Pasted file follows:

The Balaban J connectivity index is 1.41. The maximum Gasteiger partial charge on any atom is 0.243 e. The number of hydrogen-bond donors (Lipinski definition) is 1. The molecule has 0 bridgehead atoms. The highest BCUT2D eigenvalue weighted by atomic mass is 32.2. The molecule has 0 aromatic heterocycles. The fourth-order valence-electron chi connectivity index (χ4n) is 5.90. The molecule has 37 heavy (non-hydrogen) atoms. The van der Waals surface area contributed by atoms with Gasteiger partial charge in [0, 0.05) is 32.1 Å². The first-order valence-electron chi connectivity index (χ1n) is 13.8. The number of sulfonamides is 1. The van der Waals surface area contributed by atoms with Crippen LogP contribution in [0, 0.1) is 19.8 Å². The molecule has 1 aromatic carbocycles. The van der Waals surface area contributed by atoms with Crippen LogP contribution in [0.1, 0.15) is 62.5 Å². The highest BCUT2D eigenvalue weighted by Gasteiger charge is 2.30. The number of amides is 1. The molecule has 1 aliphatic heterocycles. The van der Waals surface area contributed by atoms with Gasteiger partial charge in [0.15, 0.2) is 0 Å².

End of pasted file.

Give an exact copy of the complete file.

The Balaban J connectivity index is 1.41. The maximum Gasteiger partial charge on any atom is 0.243 e. The number of hydrogen-bond donors (Lipinski definition) is 1. The molecule has 0 bridgehead atoms. The highest BCUT2D eigenvalue weighted by atomic mass is 32.2. The molecule has 0 aromatic heterocycles. The fourth-order valence-electron chi connectivity index (χ4n) is 5.90. The molecule has 37 heavy (non-hydrogen) atoms. The van der Waals surface area contributed by atoms with Gasteiger partial charge in [0, 0.05) is 32.1 Å². The first-order valence-electron chi connectivity index (χ1n) is 13.8. The number of sulfonamides is 1. The van der Waals surface area contributed by atoms with Crippen LogP contribution in [0, 0.1) is 19.8 Å². The molecule has 1 aromatic carbocycles. The van der Waals surface area contributed by atoms with Crippen LogP contribution in [0.1, 0.15) is 62.5 Å². The highest BCUT2D eigenvalue weighted by Gasteiger charge is 2.30. The number of amides is 1. The molecule has 1 aliphatic heterocycles. The van der Waals surface area contributed by atoms with Gasteiger partial charge in [0.15, 0.2) is 0 Å².